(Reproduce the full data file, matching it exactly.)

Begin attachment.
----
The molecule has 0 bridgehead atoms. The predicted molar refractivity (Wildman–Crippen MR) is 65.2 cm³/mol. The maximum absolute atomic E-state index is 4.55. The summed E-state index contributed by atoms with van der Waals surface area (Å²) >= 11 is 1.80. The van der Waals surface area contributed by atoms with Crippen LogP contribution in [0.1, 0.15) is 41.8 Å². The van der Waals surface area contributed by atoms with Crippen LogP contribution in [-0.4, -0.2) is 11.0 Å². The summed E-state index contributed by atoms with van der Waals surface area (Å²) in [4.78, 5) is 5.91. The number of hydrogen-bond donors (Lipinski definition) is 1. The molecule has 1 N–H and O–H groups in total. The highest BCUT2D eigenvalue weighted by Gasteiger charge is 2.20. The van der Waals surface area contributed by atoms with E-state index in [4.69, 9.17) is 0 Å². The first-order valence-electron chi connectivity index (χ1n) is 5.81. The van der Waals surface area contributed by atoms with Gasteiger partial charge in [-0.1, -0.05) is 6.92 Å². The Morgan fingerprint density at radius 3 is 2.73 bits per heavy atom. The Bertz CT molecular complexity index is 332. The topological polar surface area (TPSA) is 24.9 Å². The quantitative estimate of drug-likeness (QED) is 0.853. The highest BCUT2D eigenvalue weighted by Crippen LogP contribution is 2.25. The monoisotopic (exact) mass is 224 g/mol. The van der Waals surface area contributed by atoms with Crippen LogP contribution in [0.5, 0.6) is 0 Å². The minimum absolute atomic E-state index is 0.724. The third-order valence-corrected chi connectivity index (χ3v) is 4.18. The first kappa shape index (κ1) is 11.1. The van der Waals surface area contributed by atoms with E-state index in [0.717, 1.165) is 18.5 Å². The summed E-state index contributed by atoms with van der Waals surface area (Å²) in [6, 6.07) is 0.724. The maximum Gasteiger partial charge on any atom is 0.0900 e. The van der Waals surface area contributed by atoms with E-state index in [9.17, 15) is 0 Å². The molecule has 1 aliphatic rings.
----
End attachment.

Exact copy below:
The molecule has 0 bridgehead atoms. The predicted molar refractivity (Wildman–Crippen MR) is 65.2 cm³/mol. The maximum absolute atomic E-state index is 4.55. The summed E-state index contributed by atoms with van der Waals surface area (Å²) >= 11 is 1.80. The van der Waals surface area contributed by atoms with Crippen LogP contribution in [0.1, 0.15) is 41.8 Å². The van der Waals surface area contributed by atoms with Crippen LogP contribution in [-0.4, -0.2) is 11.0 Å². The summed E-state index contributed by atoms with van der Waals surface area (Å²) in [4.78, 5) is 5.91. The number of hydrogen-bond donors (Lipinski definition) is 1. The molecule has 1 N–H and O–H groups in total. The highest BCUT2D eigenvalue weighted by Gasteiger charge is 2.20. The van der Waals surface area contributed by atoms with E-state index in [4.69, 9.17) is 0 Å². The first-order valence-electron chi connectivity index (χ1n) is 5.81. The van der Waals surface area contributed by atoms with Gasteiger partial charge in [-0.1, -0.05) is 6.92 Å². The Morgan fingerprint density at radius 3 is 2.73 bits per heavy atom. The Bertz CT molecular complexity index is 332. The topological polar surface area (TPSA) is 24.9 Å². The quantitative estimate of drug-likeness (QED) is 0.853. The highest BCUT2D eigenvalue weighted by Crippen LogP contribution is 2.25. The monoisotopic (exact) mass is 224 g/mol. The van der Waals surface area contributed by atoms with Crippen LogP contribution in [0.5, 0.6) is 0 Å². The minimum absolute atomic E-state index is 0.724. The third-order valence-corrected chi connectivity index (χ3v) is 4.18. The first kappa shape index (κ1) is 11.1. The van der Waals surface area contributed by atoms with E-state index in [0.717, 1.165) is 18.5 Å². The summed E-state index contributed by atoms with van der Waals surface area (Å²) in [6, 6.07) is 0.724. The maximum Gasteiger partial charge on any atom is 0.0900 e. The van der Waals surface area contributed by atoms with E-state index in [9.17, 15) is 0 Å². The molecule has 1 aliphatic rings.